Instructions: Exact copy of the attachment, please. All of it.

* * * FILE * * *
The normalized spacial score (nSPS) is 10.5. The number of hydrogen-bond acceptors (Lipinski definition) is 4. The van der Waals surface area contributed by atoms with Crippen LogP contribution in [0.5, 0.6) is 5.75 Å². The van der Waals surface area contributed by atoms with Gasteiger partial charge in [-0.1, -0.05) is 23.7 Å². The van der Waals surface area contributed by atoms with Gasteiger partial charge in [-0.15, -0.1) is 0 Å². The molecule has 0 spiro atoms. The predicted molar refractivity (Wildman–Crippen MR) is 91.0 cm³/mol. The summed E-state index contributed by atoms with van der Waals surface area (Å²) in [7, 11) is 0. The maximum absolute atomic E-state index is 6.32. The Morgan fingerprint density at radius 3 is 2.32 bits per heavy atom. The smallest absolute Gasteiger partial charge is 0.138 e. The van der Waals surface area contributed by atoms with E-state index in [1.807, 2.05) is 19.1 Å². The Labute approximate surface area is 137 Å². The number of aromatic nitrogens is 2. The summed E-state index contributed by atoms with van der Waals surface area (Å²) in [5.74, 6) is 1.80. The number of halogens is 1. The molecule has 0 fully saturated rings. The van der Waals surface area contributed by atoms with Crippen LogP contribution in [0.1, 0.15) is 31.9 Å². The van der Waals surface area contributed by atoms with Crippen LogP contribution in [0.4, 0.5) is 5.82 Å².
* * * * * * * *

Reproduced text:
The normalized spacial score (nSPS) is 10.5. The number of hydrogen-bond acceptors (Lipinski definition) is 4. The van der Waals surface area contributed by atoms with Crippen LogP contribution in [0.5, 0.6) is 5.75 Å². The van der Waals surface area contributed by atoms with Gasteiger partial charge in [-0.1, -0.05) is 23.7 Å². The van der Waals surface area contributed by atoms with Gasteiger partial charge in [-0.15, -0.1) is 0 Å². The molecule has 0 spiro atoms. The predicted molar refractivity (Wildman–Crippen MR) is 91.0 cm³/mol. The summed E-state index contributed by atoms with van der Waals surface area (Å²) in [7, 11) is 0. The maximum absolute atomic E-state index is 6.32. The Morgan fingerprint density at radius 3 is 2.32 bits per heavy atom. The smallest absolute Gasteiger partial charge is 0.138 e. The van der Waals surface area contributed by atoms with E-state index in [1.807, 2.05) is 19.1 Å². The Labute approximate surface area is 137 Å². The number of aromatic nitrogens is 2. The summed E-state index contributed by atoms with van der Waals surface area (Å²) in [5.74, 6) is 1.80. The number of halogens is 1. The molecule has 0 fully saturated rings. The van der Waals surface area contributed by atoms with Crippen LogP contribution in [0.1, 0.15) is 31.9 Å². The van der Waals surface area contributed by atoms with Crippen LogP contribution in [0.4, 0.5) is 5.82 Å².